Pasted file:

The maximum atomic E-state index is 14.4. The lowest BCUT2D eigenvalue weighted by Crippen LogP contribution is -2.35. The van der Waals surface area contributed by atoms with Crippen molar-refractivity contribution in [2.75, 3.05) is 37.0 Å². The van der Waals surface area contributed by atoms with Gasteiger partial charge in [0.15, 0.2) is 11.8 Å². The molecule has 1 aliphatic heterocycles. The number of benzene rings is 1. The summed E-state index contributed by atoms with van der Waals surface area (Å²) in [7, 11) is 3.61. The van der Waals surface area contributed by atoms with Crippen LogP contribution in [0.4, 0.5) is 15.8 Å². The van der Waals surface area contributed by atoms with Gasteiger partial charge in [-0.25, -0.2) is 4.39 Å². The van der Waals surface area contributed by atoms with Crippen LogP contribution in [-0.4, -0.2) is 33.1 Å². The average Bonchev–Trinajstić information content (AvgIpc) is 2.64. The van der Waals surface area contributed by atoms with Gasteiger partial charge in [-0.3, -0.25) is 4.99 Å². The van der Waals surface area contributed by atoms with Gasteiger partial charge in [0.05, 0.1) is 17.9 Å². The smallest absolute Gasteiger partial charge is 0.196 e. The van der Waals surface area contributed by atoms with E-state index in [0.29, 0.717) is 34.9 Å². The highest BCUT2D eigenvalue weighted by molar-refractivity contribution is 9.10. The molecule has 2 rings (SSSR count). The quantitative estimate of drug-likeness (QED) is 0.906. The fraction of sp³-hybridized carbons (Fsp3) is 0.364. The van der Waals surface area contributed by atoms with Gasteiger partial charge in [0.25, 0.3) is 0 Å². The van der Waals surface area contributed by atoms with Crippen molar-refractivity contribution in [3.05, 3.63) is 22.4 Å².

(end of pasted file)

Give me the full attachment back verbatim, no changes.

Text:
The maximum atomic E-state index is 14.4. The lowest BCUT2D eigenvalue weighted by Crippen LogP contribution is -2.35. The van der Waals surface area contributed by atoms with Crippen molar-refractivity contribution in [2.75, 3.05) is 37.0 Å². The van der Waals surface area contributed by atoms with Gasteiger partial charge in [0.15, 0.2) is 11.8 Å². The molecule has 1 aliphatic heterocycles. The number of benzene rings is 1. The summed E-state index contributed by atoms with van der Waals surface area (Å²) in [7, 11) is 3.61. The van der Waals surface area contributed by atoms with Crippen LogP contribution in [0.4, 0.5) is 15.8 Å². The van der Waals surface area contributed by atoms with Gasteiger partial charge in [-0.25, -0.2) is 4.39 Å². The van der Waals surface area contributed by atoms with Crippen LogP contribution in [-0.4, -0.2) is 33.1 Å². The average Bonchev–Trinajstić information content (AvgIpc) is 2.64. The van der Waals surface area contributed by atoms with Gasteiger partial charge in [-0.3, -0.25) is 4.99 Å². The van der Waals surface area contributed by atoms with Gasteiger partial charge in [0.05, 0.1) is 17.9 Å². The smallest absolute Gasteiger partial charge is 0.196 e. The van der Waals surface area contributed by atoms with E-state index in [0.29, 0.717) is 34.9 Å². The highest BCUT2D eigenvalue weighted by molar-refractivity contribution is 9.10. The molecule has 2 rings (SSSR count). The quantitative estimate of drug-likeness (QED) is 0.906. The fraction of sp³-hybridized carbons (Fsp3) is 0.364. The van der Waals surface area contributed by atoms with Gasteiger partial charge in [0.25, 0.3) is 0 Å². The van der Waals surface area contributed by atoms with Crippen molar-refractivity contribution in [3.05, 3.63) is 22.4 Å².